In Blog

The novel coronavirus pushed the world off a figurative cliff earlier this year.  Providentially one of the unintended benefits has been the rise of telemedicine (AKA Telehealth). Healthcare direct from home and other variations have been in use for decades. The small Midwest city where I live has had an Ask-A-Nurse advice and referral service affiliated with a local hospital staffed by RNs  available 24/7 to the community since 1991.

As early as 1879, there were discussions regarding the use of the telephone as a means to reduce unnecessary office visits. In 1925, a Science and Innovation magazine cover featured a doctor using a radio to diagnose and speculated in an article within about a possible video-type device able diagnose over long distances. Radios have long been used at sea to aid and send advice to distant ships and Alaska has been a premier pioneer in the use of telehealth to manage its vast spaces.

There are approximately 100 million Americans living with chronic illnesses, accounting for 75% of all healthcare costs. The largest use for telemedicine has been, is, and most likely will be the continued treatment and management of these chronic conditions. The traditional method of chronic illness management is through regularly scheduled office visits. The U.S. Veteran’s Administration began a proactive Care Management program more than 10 years ago. This system offers personalized education, monitoring and feedback in the home from a care management team working remotely. This model uses patient contact and regular physiological measurements. This has been associated with fewer hospitalizations, readmissions, shorter lengths of stay, lower costs, improved health, higher rates of patient satisfaction and proper medication use. Sounds like a win for the beleaguered VA to me. My mother-in-law has diabetes and uses a home portal that records daily weight, temperature, O2 Sats and asks her varying questions pertaining to her general health and well-being. It requires a daily check-in with a password and any anomalies in her answers triggers an in-person phone call to see if anything is amiss.

The following is a brief timeline highlighting significant advances of technology and usage that are the forerunners of telemedicine as we see it today.

  • 1948: 1st radiology images sent via telephone
  • 1959: The University of Nebraska used the telephone to send and receive medical documents long distance.
  • 1960’s: Again, in Nebraska, the Psychiatry Institute used closed captioned TV for live consultations with their patients.
  • 1961: NASA used remote sensors on animals sent into space to monitor the exit and re-entry impacts into Earth’s gravitational pull.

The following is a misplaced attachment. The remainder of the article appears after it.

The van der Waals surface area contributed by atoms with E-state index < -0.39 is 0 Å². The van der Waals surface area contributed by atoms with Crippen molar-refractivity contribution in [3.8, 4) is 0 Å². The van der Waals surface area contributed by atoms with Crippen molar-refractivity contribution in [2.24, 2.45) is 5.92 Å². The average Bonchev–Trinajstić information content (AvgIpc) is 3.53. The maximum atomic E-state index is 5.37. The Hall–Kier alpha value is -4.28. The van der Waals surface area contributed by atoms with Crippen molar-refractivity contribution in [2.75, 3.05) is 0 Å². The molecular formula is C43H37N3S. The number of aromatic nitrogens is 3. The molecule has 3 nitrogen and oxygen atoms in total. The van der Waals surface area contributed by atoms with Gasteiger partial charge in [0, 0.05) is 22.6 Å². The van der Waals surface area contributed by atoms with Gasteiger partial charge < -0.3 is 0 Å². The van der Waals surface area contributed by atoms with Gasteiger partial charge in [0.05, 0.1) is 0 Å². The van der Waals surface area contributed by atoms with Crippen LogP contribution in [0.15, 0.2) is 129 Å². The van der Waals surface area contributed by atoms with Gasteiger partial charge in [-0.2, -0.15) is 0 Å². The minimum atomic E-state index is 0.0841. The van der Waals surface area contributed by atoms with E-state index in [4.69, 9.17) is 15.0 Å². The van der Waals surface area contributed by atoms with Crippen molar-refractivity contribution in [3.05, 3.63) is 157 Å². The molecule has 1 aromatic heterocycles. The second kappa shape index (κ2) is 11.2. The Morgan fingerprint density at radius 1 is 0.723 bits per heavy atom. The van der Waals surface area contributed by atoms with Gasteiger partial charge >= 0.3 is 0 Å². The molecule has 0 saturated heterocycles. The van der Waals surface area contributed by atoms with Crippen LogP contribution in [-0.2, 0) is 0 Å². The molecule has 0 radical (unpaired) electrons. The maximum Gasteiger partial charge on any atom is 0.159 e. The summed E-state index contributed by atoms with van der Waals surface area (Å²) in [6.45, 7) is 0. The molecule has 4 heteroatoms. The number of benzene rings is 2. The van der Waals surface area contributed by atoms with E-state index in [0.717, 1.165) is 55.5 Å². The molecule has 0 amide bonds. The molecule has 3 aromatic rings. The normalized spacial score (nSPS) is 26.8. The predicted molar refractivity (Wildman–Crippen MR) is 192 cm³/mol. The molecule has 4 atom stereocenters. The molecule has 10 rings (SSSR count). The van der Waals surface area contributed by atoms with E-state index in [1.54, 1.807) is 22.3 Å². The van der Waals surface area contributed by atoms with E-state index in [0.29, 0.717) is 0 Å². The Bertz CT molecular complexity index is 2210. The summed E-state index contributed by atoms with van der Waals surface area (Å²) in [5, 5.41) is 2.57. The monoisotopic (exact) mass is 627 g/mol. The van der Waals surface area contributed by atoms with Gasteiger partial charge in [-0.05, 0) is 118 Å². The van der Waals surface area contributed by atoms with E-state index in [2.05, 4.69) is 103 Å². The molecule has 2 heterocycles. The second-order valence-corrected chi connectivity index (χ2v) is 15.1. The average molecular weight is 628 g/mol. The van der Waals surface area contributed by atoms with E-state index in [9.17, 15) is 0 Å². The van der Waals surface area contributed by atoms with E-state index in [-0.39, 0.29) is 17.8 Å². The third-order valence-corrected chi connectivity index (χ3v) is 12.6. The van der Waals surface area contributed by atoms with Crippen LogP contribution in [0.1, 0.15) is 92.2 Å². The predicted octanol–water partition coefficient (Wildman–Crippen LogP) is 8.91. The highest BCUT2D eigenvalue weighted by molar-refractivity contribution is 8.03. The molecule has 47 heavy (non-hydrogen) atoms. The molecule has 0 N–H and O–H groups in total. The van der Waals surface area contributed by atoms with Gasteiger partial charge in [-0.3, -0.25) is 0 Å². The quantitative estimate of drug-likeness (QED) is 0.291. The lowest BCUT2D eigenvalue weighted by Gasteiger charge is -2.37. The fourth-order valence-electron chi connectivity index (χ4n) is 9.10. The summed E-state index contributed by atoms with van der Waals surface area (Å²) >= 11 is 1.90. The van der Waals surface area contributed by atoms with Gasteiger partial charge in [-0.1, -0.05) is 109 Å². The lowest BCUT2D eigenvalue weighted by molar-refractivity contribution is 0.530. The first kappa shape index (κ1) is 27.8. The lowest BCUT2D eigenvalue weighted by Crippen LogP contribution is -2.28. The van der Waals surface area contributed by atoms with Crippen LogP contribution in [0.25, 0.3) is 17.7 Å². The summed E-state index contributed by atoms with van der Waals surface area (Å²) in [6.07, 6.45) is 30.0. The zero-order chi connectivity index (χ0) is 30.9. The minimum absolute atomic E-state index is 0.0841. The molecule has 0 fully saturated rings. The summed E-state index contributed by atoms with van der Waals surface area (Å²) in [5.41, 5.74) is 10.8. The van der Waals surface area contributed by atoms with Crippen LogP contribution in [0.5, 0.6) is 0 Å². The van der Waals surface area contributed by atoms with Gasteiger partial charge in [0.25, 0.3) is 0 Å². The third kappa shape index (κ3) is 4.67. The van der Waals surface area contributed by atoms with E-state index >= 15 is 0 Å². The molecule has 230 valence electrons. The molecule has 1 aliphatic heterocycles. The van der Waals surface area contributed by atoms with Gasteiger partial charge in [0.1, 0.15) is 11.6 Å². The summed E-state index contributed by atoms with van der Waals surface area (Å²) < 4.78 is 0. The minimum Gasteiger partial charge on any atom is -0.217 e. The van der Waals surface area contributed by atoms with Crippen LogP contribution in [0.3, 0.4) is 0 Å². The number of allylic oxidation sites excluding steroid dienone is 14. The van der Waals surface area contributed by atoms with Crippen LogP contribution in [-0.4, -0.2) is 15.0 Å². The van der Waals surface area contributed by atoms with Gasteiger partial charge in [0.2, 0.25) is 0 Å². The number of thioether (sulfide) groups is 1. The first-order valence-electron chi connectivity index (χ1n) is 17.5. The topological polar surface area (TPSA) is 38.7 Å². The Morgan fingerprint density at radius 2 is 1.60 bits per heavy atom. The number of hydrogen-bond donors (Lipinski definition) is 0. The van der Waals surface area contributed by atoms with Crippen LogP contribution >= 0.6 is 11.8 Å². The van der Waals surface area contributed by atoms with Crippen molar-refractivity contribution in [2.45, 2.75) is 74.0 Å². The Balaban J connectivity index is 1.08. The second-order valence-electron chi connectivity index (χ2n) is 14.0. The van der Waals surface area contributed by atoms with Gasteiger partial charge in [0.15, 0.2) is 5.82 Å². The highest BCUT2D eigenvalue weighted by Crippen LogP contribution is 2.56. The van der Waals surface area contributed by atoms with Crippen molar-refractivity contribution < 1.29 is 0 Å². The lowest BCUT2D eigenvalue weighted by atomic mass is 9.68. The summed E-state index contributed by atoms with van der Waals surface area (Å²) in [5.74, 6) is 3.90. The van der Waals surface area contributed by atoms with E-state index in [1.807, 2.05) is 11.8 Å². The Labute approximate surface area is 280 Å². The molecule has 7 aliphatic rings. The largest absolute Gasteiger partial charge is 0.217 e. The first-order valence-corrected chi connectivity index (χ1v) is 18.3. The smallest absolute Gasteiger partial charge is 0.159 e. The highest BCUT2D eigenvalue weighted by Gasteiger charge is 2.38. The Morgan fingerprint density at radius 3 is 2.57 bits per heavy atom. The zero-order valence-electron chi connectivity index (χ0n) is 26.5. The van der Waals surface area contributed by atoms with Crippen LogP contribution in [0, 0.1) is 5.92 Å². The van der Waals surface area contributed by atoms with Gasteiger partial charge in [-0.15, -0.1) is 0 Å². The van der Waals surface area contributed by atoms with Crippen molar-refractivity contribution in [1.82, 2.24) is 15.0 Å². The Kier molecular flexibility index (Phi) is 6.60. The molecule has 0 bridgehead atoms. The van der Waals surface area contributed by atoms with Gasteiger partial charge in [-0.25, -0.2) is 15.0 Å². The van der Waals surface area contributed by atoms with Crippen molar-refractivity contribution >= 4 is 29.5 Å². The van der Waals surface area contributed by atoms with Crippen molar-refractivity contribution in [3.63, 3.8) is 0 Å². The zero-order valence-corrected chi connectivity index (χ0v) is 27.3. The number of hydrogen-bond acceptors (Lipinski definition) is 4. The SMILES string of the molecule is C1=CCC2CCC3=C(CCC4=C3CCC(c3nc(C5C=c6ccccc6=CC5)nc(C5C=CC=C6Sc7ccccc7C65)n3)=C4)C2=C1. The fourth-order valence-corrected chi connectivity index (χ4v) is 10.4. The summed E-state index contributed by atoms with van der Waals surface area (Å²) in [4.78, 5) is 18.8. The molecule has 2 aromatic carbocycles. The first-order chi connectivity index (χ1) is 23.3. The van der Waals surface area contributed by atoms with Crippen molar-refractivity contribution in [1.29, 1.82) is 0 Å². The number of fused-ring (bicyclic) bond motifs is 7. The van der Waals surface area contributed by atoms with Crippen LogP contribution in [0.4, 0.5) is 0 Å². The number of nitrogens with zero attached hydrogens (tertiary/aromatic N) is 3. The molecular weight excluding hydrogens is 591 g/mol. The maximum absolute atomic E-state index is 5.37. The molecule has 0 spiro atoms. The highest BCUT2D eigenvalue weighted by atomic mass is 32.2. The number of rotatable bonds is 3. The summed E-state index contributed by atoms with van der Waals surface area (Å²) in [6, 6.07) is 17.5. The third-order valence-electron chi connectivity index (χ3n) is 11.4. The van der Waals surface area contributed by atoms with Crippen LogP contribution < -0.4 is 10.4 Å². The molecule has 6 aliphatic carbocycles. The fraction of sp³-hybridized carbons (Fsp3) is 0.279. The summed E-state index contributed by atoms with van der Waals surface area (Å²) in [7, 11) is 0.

• 1962: MIT scientist JCR Licklider proposed a galactic network of computers that spoke to each other in an attempt to save US communications in case the USSR destroyed the telephone system.
  • 1990’s: The Internet was born. Telehealth/telemedicine could not exist without the global accessibility offered by the Internet. (Much to Al Gore’s chagrin, it has been proven that he did not invent the Internet.)
  • 1993: American Telemedicine Association was started. It is a non-profit organization designed to promote and expand the use of telemedicine. It is a top source for current news and education for both patients and healthcare professionals.
  • 2009: American Recovery and Reinvestment Act attempted to boost the economy in the wake of the 2008 recession. This act made billions of dollars available for health information technology and digital connectivity.
  • 2010: The Centers for Medicare and Medicaid Services placed guidelines for meaningful use of electronic health records for prescribing medication and quality of care improvements.
  • 2016: The Health Resources and Services Administration received 16 million dollars to expand telemedicine to rural areas in the United States.
  • 2020: Global COVID-19 Pandemic

The world has an entirely new ball game now. There seems to be countless applications to telemedicine/telehealth. Things like:

  • Rural accessibility
  • Patient Convenience
  • Work flow integration
  • Decreases in no-show/cancellations
  • Increased accessibility to care
  • Improvements in patient satisfaction and compliance
  • Transportation concerns eliminated

During this pandemic 90% of healthcare executives reported using or developing telehealth/telemedicine applications. The ease of health information sharing and overall convenience for patients and professionals alike can and will continue to drive this technology forward. The possibilities for reductions in wasted time, assets, resources and the increased possibility for better outcomes, satisfaction and bottom lines are just in the beginning stages. Change can be painful but usually beneficial, so this unintended result of COVID-19 can be the catalyst for enormous change for good.